Construction cannot keep pace with increasing demand
The third quarter is another that weighs in favor of Nashville landlords. For the fourth-consecutive quarter, office market vacancy rates have continued to decline at a steady 10.3 percent per quarter. The market hit yet another historic low, landing at an overall 7.3 percent and at 2.8 percent for Class A, compared to last quarter’s 8.5 percent and 3.3 percent. Vacancy rates are expected to continue falling until enough product comes online; however, as fast as new buildings come on the market, they are leased. MarketStreets’ 205,000-square-foot, Class A office building, Gulch Crossing, has been the only delivery this year, and despite its historic, high-market price tag of $37.50 per square foot, the building is already 86 percent leased. The Gulch Crossing story demonstrates the height of demand in the Nashville market.
New product provides a silver lining
To the relief of the office market, there are ten buildings and a total of 2,035,446 square feet under construction. Nashville has not seen this sort of construction activity in its history. With an average $34.65 per square foot for new office space, rental rates for these buildings will lead the way for Nashville’s Class A rental rates to surpass those of larger markets. Product is already 81.9 percent preleased. Downtown will see the largest growth, gaining 1,274,000 square feet. The next closest submarket, Brentwood, will gain 487,902 square feet. Next quarter, Midtown will receive the first of these deliveries with the completion of oneC1TY Building 6, which will add 110,000 square feet of Class A office space to the market. It is already 97 percent preleased.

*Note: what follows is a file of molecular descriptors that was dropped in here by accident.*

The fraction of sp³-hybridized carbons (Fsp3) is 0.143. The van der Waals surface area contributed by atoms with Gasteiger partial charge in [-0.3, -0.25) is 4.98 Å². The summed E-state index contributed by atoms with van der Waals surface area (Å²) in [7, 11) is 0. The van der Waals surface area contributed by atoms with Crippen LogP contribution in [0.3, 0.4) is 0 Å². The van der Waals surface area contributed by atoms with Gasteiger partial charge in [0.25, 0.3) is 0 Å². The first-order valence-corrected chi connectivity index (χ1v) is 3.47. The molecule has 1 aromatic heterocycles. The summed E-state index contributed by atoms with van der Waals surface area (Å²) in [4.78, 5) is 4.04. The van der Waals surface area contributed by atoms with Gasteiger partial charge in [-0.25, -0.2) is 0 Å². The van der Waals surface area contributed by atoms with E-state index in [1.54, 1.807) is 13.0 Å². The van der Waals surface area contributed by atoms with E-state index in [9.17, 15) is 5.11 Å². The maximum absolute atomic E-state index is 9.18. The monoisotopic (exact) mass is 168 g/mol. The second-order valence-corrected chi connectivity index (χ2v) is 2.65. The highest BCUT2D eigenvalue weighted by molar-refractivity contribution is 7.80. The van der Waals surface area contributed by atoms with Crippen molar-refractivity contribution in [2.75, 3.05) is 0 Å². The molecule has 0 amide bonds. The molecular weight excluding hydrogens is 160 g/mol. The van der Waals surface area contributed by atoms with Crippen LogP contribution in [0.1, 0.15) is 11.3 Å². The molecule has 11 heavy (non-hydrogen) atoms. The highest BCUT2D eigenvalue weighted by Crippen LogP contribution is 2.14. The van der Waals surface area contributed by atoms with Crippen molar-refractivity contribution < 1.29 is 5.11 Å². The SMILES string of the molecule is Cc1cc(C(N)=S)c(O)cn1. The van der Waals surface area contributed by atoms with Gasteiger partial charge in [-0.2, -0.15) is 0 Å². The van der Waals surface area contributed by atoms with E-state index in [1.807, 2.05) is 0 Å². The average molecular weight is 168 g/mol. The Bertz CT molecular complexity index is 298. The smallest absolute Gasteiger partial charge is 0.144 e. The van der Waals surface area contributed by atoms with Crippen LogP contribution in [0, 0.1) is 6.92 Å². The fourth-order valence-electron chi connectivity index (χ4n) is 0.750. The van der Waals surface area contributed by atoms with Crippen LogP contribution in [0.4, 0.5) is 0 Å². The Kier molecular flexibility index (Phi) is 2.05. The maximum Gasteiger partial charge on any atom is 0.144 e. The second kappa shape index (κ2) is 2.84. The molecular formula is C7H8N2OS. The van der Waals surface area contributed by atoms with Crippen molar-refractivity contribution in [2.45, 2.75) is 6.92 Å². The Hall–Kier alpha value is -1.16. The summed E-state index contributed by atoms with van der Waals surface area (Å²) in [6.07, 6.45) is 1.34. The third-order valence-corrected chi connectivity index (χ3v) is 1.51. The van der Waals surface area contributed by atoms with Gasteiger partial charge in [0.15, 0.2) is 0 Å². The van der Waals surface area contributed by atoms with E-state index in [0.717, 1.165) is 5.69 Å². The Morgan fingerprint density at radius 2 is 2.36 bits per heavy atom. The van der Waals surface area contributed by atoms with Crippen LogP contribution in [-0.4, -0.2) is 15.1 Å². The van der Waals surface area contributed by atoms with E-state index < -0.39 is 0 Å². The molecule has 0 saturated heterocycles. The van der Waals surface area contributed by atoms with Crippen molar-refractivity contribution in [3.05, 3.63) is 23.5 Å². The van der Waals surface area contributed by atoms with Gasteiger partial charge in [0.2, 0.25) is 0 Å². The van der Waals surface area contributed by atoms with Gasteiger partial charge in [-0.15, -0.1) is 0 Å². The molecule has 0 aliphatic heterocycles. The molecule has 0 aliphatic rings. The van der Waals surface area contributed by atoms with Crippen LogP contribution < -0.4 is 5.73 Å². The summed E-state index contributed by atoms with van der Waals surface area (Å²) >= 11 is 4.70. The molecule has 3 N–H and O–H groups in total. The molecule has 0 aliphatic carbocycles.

The elephant in the room: parking
With an average of 80 people moving to Nashville per day, parking is a central barrier to Nashville’s growth. According to the Nashville Business Journal, there are 35,000 people working downtown – where there are only 20,000 available spaces. Annual tourism has reached roughly 12 million visitors per year. While this is a powerful sign for economic development, tourism adds to the downtown parking disparity. Developers are faced with the dilemma: parking structures vs. office buildings. The metro government and the Metropolitan Development and Housing Agency have committed to a combined $45.5 million in parking improvements. By early 2017, the Nashville Public Library garage will create 350 more spaces, and the parking garage development at the intersection of 5th Avenue North and Church Street will add another 1,010 spaces. These improvements will provide a strong start to confronting the parking problem by increasing volume by roughly 6.8 percent. In the suburban market, parking is equally as challenging. Existing buildings are no longer capable of meeting tenant parking demands for higher density options. It is time to address the elephant in the room.
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